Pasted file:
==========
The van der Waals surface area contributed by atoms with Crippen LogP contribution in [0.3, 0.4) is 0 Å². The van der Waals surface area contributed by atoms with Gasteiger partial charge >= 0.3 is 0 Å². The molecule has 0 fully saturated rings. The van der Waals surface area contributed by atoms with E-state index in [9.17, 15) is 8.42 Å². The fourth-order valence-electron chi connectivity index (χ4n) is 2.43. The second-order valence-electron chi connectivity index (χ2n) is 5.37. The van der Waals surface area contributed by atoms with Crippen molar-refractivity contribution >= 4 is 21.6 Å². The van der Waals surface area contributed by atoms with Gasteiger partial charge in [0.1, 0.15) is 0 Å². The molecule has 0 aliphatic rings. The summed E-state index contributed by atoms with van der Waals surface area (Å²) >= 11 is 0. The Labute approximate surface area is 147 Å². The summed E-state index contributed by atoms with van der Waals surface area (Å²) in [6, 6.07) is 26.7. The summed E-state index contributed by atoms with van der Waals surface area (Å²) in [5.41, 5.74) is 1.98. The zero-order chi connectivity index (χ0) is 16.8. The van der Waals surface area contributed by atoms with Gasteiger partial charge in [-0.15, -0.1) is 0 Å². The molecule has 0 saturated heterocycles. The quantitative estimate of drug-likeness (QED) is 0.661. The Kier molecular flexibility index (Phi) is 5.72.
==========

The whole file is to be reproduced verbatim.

The van der Waals surface area contributed by atoms with Crippen LogP contribution in [0.3, 0.4) is 0 Å². The van der Waals surface area contributed by atoms with Gasteiger partial charge >= 0.3 is 0 Å². The molecule has 0 fully saturated rings. The van der Waals surface area contributed by atoms with E-state index in [9.17, 15) is 8.42 Å². The fourth-order valence-electron chi connectivity index (χ4n) is 2.43. The second-order valence-electron chi connectivity index (χ2n) is 5.37. The van der Waals surface area contributed by atoms with Crippen molar-refractivity contribution >= 4 is 21.6 Å². The van der Waals surface area contributed by atoms with Gasteiger partial charge in [0.1, 0.15) is 0 Å². The molecule has 0 aliphatic rings. The summed E-state index contributed by atoms with van der Waals surface area (Å²) >= 11 is 0. The Labute approximate surface area is 147 Å². The summed E-state index contributed by atoms with van der Waals surface area (Å²) in [6, 6.07) is 26.7. The summed E-state index contributed by atoms with van der Waals surface area (Å²) in [5.41, 5.74) is 1.98. The zero-order chi connectivity index (χ0) is 16.8. The van der Waals surface area contributed by atoms with Gasteiger partial charge in [-0.15, -0.1) is 0 Å². The molecule has 0 saturated heterocycles. The quantitative estimate of drug-likeness (QED) is 0.661. The Kier molecular flexibility index (Phi) is 5.72.